In Newcastle the 22-year-old computer science student Christopher Wilson was sentenced to 6 months coercive detention for not revealing the password that is required to decrypt the data on his computer.
He was urged to do this in “the interests of national security”. Wilson is accused of fooling police with cyber attack warnings as well as encouraging people to post deliberately inflammatory messages on a Facebook condolence page that was set up for two killed police officers.
Wilson was already suspected to have sent rampage warning mails to the University of Newcastle. Two of these mails could be tracked back to Northumbria University where he was studying at that time. The police obtained a warrant and raided his home and seized parts of his computer equipment, but it was not possible to actually link him to these mails and prosecution was eventually dropped.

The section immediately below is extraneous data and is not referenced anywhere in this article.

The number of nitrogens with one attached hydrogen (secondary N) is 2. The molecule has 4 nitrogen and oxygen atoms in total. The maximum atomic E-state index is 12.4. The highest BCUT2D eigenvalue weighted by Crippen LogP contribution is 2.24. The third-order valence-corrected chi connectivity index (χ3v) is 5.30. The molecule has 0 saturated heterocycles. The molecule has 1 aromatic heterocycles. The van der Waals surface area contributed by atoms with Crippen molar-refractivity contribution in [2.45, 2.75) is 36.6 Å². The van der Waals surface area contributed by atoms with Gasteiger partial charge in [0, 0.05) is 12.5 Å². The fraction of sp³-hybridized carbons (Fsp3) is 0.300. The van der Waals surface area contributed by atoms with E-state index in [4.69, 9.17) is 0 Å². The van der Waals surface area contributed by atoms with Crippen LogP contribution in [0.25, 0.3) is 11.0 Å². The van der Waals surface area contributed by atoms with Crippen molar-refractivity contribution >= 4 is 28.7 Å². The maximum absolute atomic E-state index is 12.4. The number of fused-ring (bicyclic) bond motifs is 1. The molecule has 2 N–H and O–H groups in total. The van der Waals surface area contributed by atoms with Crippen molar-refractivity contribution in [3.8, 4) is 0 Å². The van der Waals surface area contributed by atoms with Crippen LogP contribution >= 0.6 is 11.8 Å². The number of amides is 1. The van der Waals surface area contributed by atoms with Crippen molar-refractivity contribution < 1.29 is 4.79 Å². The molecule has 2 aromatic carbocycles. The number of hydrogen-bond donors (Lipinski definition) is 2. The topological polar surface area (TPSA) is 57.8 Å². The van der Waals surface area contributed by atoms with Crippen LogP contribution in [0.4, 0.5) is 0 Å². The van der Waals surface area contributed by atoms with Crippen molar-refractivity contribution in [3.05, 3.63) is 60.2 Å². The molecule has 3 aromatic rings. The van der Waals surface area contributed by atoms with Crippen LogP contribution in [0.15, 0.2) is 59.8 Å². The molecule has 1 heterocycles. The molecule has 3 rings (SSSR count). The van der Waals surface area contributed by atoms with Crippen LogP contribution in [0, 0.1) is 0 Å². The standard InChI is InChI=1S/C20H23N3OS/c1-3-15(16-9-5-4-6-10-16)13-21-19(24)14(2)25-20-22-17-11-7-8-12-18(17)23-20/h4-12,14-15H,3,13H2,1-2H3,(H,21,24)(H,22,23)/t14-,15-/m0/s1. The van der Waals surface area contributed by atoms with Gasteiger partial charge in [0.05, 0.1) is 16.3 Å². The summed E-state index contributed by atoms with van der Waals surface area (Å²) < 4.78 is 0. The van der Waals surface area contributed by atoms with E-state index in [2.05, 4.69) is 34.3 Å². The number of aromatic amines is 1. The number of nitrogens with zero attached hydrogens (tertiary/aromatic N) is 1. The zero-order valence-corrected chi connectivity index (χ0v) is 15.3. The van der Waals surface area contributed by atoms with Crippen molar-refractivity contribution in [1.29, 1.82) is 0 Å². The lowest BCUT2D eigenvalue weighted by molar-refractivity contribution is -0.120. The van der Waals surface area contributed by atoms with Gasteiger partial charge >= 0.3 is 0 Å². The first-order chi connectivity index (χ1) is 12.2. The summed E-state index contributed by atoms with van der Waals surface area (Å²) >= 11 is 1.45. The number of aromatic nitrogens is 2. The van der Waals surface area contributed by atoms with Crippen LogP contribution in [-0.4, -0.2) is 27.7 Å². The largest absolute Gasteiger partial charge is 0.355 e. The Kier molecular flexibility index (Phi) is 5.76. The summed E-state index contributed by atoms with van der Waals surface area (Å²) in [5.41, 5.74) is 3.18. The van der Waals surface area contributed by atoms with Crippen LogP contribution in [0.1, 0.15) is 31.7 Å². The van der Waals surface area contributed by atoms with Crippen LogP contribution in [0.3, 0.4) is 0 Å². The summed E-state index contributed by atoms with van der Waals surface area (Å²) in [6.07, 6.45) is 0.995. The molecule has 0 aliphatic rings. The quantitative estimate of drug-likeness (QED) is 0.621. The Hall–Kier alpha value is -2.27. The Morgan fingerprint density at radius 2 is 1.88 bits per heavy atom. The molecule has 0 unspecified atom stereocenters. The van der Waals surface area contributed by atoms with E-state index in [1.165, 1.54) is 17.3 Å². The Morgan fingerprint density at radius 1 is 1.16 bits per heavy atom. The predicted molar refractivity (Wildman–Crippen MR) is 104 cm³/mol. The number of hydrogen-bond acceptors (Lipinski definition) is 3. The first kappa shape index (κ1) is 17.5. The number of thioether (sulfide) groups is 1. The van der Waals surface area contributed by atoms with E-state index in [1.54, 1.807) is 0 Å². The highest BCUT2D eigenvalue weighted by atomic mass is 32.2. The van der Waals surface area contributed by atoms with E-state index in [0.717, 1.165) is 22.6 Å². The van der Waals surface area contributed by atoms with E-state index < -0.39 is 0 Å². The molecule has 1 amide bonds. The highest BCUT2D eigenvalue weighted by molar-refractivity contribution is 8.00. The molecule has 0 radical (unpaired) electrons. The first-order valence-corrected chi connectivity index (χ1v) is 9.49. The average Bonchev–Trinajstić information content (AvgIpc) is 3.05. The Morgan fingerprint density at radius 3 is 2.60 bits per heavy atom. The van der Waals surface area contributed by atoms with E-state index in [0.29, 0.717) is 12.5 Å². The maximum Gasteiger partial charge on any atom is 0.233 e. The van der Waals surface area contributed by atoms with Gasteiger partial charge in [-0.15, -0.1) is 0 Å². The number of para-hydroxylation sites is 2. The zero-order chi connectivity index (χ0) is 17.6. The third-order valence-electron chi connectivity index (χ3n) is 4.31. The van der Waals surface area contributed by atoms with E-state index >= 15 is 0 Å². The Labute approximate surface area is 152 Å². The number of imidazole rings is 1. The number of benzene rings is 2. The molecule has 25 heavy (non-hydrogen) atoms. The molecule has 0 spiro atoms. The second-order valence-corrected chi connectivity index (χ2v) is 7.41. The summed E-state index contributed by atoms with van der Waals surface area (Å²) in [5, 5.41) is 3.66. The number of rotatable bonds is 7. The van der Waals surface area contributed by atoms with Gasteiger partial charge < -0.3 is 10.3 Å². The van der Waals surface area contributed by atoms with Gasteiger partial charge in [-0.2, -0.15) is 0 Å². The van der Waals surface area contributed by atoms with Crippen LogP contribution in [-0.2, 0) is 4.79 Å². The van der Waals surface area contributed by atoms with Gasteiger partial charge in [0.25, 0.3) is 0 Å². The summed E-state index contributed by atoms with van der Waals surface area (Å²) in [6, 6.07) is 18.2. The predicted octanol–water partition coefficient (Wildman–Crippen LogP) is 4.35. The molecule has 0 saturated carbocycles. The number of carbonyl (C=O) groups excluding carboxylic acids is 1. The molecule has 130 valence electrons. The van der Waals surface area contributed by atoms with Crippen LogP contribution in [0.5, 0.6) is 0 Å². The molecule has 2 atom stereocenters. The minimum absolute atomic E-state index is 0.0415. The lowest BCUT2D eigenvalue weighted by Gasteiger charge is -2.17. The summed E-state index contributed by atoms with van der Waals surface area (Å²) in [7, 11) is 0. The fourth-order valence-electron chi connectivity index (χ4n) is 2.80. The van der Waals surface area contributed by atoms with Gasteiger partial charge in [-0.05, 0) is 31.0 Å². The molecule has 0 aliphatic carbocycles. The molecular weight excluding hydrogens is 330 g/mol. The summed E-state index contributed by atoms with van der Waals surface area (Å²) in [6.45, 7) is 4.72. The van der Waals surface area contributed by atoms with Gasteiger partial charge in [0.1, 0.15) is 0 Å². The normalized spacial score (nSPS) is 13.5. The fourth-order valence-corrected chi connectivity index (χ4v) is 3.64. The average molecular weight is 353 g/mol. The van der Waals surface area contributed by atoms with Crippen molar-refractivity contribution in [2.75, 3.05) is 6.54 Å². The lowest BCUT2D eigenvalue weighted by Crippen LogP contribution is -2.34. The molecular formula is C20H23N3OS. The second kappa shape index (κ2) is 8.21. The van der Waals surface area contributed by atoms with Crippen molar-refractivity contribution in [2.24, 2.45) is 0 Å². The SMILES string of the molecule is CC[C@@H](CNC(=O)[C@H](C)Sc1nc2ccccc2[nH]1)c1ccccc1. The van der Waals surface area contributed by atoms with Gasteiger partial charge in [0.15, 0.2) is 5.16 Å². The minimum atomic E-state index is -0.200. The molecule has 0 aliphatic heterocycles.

The data on Christopher Wilson’s seized laptop could not be examined by the police as they were unable to break the encryption he used. As none of the 50 passwords he provided could decrypt the data, the police officers requested legal support. A court in Newcastle eventually ordered Wilson to turn over the correct password on the grounds of national security but Wilson did not comply and is now facing 6 months in prison.
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